Purchase this article with an account.
Markus Groppe, Charles Cottriall, Susan Downes, Robert MacLaren; Correlation of retinal sensitivity with the area of normal auto-fluorescence in choroideremia patients. Invest. Ophthalmol. Vis. Sci. 2013;54(15):642.
Download citation file:
© ARVO (1962-2015); The Authors (2016-present)
To investigate whether patients with choroideremia have defects in retinal sensitivity prior to the onset of degeneration and how function correlates to fundus autofluorescence (FAF).
Thirty-eight patients (72 eyes) with choroideremia underwent a complete ophthalmologic examination, including best-corrected visual acuity, microperimetry (Maia system), FAF and spectral-domain optical coherence tomography (Heidelberg Spectralis). The residual area of functioning retina was determined using FAF. The mean retinal sensitivities within the central 2 degrees of visual field were examined.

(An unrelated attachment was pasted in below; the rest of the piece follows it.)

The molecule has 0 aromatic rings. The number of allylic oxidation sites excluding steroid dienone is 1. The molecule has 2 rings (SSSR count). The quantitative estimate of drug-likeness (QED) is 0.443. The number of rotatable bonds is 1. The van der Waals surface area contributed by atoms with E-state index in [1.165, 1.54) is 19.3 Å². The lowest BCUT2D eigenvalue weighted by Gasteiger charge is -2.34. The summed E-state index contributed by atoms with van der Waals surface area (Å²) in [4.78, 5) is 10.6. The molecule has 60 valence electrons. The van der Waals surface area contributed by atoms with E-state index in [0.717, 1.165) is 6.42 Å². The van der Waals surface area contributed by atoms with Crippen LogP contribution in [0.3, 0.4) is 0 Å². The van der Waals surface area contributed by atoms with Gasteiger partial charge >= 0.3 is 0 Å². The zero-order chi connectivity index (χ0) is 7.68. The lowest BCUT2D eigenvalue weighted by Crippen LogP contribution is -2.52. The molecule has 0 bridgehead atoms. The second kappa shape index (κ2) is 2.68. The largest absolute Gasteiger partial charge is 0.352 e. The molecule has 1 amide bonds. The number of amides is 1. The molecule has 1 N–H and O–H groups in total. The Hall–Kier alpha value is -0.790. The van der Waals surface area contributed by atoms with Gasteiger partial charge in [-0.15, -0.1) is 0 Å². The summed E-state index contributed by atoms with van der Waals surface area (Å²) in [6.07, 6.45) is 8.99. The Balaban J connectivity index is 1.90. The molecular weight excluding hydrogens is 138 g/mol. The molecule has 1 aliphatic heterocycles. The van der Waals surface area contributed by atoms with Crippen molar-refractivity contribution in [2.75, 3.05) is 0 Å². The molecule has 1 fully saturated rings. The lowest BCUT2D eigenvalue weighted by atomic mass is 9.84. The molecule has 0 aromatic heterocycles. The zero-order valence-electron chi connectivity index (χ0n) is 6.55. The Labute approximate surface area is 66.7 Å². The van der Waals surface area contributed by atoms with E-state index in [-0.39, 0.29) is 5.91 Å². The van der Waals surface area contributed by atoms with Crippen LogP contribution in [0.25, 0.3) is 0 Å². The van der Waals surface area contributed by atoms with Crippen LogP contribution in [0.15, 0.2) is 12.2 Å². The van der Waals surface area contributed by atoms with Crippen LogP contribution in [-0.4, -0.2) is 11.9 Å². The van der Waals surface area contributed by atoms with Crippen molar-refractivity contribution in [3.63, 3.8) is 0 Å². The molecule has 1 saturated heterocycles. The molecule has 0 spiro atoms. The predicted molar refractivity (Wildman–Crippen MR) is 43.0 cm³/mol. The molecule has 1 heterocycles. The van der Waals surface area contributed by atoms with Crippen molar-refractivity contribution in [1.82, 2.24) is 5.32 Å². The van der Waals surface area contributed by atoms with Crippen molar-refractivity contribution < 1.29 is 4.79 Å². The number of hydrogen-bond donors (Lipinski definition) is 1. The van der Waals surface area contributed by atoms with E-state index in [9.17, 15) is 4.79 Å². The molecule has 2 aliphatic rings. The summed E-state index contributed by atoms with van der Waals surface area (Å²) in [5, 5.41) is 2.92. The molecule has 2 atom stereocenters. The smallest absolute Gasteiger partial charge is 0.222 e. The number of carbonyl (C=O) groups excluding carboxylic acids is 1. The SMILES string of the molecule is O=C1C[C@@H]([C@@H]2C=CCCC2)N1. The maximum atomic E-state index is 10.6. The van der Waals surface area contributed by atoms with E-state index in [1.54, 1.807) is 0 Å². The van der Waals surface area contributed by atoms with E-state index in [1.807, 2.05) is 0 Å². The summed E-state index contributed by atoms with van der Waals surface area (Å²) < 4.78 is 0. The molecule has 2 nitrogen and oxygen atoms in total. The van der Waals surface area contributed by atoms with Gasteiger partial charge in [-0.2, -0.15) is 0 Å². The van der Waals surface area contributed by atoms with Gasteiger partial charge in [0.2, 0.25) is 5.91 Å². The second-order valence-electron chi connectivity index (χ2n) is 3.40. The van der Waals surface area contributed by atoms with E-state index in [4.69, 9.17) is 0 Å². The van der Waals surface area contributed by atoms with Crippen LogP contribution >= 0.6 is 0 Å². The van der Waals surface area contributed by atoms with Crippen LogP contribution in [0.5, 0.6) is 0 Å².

The area of autofluorescent retina ranged from 0.13 mm2 to 62 mm2 and correlated highly with the central retinal sensitivity (range 1-30 db) and age of the patient (13-63 years) (P <0.01). Central retinal sensitivity was reduced in all patients compared to controls, including those with normal visual acuity.
Choroideremia is a progressive retinal and choroidal degeneration. The size of the area of surviving retinal tissue determined by FAF is a biomarker for disease progression. There is a functional deficit in retinal sensitivity in these patients which exists prior to the onset of degeneration and might therefore be partly reversible following successful gene replacement therapy.
This PDF is available to Subscribers Only